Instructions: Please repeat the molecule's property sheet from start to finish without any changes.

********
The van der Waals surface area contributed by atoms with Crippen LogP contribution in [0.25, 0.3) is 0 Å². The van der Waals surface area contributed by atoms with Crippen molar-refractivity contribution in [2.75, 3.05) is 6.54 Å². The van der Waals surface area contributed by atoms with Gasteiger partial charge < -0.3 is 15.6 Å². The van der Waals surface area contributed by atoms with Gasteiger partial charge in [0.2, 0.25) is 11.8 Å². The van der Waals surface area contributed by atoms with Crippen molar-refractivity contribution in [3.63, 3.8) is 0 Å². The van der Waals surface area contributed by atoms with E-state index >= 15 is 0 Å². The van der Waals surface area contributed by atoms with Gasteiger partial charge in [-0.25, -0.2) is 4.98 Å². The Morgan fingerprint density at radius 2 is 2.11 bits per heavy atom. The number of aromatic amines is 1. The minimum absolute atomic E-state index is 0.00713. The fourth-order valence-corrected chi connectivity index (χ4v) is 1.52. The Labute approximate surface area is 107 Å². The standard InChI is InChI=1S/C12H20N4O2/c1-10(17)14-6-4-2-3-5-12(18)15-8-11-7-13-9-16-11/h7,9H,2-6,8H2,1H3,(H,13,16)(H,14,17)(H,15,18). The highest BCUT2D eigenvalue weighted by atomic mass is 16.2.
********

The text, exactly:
The van der Waals surface area contributed by atoms with Crippen LogP contribution in [0.25, 0.3) is 0 Å². The van der Waals surface area contributed by atoms with Crippen molar-refractivity contribution in [2.75, 3.05) is 6.54 Å². The van der Waals surface area contributed by atoms with Gasteiger partial charge < -0.3 is 15.6 Å². The van der Waals surface area contributed by atoms with Gasteiger partial charge in [0.2, 0.25) is 11.8 Å². The van der Waals surface area contributed by atoms with Crippen molar-refractivity contribution in [3.63, 3.8) is 0 Å². The van der Waals surface area contributed by atoms with E-state index >= 15 is 0 Å². The van der Waals surface area contributed by atoms with Gasteiger partial charge in [-0.25, -0.2) is 4.98 Å². The Morgan fingerprint density at radius 2 is 2.11 bits per heavy atom. The number of aromatic amines is 1. The minimum absolute atomic E-state index is 0.00713. The fourth-order valence-corrected chi connectivity index (χ4v) is 1.52. The Labute approximate surface area is 107 Å². The standard InChI is InChI=1S/C12H20N4O2/c1-10(17)14-6-4-2-3-5-12(18)15-8-11-7-13-9-16-11/h7,9H,2-6,8H2,1H3,(H,13,16)(H,14,17)(H,15,18). The highest BCUT2D eigenvalue weighted by atomic mass is 16.2.